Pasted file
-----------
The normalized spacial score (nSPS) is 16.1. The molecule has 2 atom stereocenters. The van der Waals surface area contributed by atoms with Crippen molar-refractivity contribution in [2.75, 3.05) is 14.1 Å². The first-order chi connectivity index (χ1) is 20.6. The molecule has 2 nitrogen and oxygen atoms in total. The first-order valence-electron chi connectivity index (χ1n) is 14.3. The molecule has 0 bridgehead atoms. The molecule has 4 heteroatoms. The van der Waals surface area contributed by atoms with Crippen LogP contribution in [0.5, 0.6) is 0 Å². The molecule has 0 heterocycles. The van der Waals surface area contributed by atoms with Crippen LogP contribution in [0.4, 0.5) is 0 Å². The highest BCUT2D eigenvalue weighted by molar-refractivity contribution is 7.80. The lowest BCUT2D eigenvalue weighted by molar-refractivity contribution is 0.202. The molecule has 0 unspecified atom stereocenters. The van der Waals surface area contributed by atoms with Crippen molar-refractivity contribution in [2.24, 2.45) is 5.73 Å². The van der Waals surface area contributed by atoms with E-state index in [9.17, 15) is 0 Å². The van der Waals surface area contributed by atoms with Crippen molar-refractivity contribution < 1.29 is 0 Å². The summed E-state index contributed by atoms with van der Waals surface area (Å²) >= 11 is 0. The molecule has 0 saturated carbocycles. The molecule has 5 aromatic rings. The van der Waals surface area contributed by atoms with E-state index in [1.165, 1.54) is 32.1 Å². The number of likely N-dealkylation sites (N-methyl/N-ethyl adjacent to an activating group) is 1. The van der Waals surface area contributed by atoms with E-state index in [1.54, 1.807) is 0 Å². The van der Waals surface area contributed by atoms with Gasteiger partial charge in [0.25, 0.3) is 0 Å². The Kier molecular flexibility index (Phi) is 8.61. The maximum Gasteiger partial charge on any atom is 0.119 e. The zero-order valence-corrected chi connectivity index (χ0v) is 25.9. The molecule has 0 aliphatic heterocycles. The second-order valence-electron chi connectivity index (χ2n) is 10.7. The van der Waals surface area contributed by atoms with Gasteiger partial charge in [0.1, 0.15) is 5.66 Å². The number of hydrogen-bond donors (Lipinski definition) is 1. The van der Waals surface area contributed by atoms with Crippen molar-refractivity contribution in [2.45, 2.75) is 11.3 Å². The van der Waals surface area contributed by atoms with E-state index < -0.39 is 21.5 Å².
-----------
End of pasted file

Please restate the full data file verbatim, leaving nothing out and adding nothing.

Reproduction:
The normalized spacial score (nSPS) is 16.1. The molecule has 2 atom stereocenters. The van der Waals surface area contributed by atoms with Crippen molar-refractivity contribution in [2.75, 3.05) is 14.1 Å². The first-order chi connectivity index (χ1) is 20.6. The molecule has 2 nitrogen and oxygen atoms in total. The first-order valence-electron chi connectivity index (χ1n) is 14.3. The molecule has 0 bridgehead atoms. The molecule has 4 heteroatoms. The van der Waals surface area contributed by atoms with Crippen LogP contribution in [0.5, 0.6) is 0 Å². The molecule has 0 heterocycles. The van der Waals surface area contributed by atoms with Crippen LogP contribution in [0.4, 0.5) is 0 Å². The highest BCUT2D eigenvalue weighted by molar-refractivity contribution is 7.80. The lowest BCUT2D eigenvalue weighted by molar-refractivity contribution is 0.202. The molecule has 0 unspecified atom stereocenters. The van der Waals surface area contributed by atoms with Crippen molar-refractivity contribution in [2.24, 2.45) is 5.73 Å². The van der Waals surface area contributed by atoms with E-state index in [9.17, 15) is 0 Å². The van der Waals surface area contributed by atoms with Crippen molar-refractivity contribution < 1.29 is 0 Å². The summed E-state index contributed by atoms with van der Waals surface area (Å²) >= 11 is 0. The molecule has 0 saturated carbocycles. The molecule has 5 aromatic rings. The van der Waals surface area contributed by atoms with E-state index in [1.165, 1.54) is 32.1 Å². The number of likely N-dealkylation sites (N-methyl/N-ethyl adjacent to an activating group) is 1. The van der Waals surface area contributed by atoms with E-state index in [1.54, 1.807) is 0 Å². The van der Waals surface area contributed by atoms with Gasteiger partial charge in [0.25, 0.3) is 0 Å². The Kier molecular flexibility index (Phi) is 8.61. The maximum Gasteiger partial charge on any atom is 0.119 e. The zero-order valence-corrected chi connectivity index (χ0v) is 25.9. The molecule has 0 aliphatic heterocycles. The second-order valence-electron chi connectivity index (χ2n) is 10.7. The van der Waals surface area contributed by atoms with Gasteiger partial charge in [0.1, 0.15) is 5.66 Å². The number of hydrogen-bond donors (Lipinski definition) is 1. The van der Waals surface area contributed by atoms with Crippen molar-refractivity contribution in [2.45, 2.75) is 11.3 Å². The van der Waals surface area contributed by atoms with E-state index < -0.39 is 21.5 Å².